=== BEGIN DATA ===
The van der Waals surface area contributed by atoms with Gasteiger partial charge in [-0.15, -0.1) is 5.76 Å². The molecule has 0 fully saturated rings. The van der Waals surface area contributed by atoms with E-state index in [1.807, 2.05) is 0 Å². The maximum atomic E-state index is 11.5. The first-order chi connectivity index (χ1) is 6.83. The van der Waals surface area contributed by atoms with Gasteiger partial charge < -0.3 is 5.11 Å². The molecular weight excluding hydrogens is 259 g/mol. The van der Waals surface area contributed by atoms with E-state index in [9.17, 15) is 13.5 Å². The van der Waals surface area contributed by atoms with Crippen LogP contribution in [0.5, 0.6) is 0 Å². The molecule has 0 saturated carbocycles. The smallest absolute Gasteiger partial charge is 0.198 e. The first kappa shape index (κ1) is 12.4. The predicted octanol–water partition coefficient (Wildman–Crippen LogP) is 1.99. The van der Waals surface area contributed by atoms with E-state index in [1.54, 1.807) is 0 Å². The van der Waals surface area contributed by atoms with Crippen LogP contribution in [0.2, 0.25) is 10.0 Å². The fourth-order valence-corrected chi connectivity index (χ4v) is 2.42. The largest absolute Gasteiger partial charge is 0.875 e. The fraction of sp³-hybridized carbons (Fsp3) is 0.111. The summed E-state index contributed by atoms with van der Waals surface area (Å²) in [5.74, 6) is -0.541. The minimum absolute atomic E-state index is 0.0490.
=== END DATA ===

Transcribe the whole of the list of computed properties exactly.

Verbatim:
The van der Waals surface area contributed by atoms with Gasteiger partial charge in [-0.15, -0.1) is 5.76 Å². The molecule has 0 fully saturated rings. The van der Waals surface area contributed by atoms with E-state index in [1.807, 2.05) is 0 Å². The maximum atomic E-state index is 11.5. The first-order chi connectivity index (χ1) is 6.83. The van der Waals surface area contributed by atoms with Gasteiger partial charge < -0.3 is 5.11 Å². The molecular weight excluding hydrogens is 259 g/mol. The van der Waals surface area contributed by atoms with E-state index in [9.17, 15) is 13.5 Å². The van der Waals surface area contributed by atoms with Crippen LogP contribution in [0.5, 0.6) is 0 Å². The molecule has 0 saturated carbocycles. The smallest absolute Gasteiger partial charge is 0.198 e. The first kappa shape index (κ1) is 12.4. The predicted octanol–water partition coefficient (Wildman–Crippen LogP) is 1.99. The van der Waals surface area contributed by atoms with E-state index in [1.54, 1.807) is 0 Å². The van der Waals surface area contributed by atoms with Crippen LogP contribution in [0.2, 0.25) is 10.0 Å². The fourth-order valence-corrected chi connectivity index (χ4v) is 2.42. The largest absolute Gasteiger partial charge is 0.875 e. The fraction of sp³-hybridized carbons (Fsp3) is 0.111. The summed E-state index contributed by atoms with van der Waals surface area (Å²) in [5.74, 6) is -0.541. The minimum absolute atomic E-state index is 0.0490.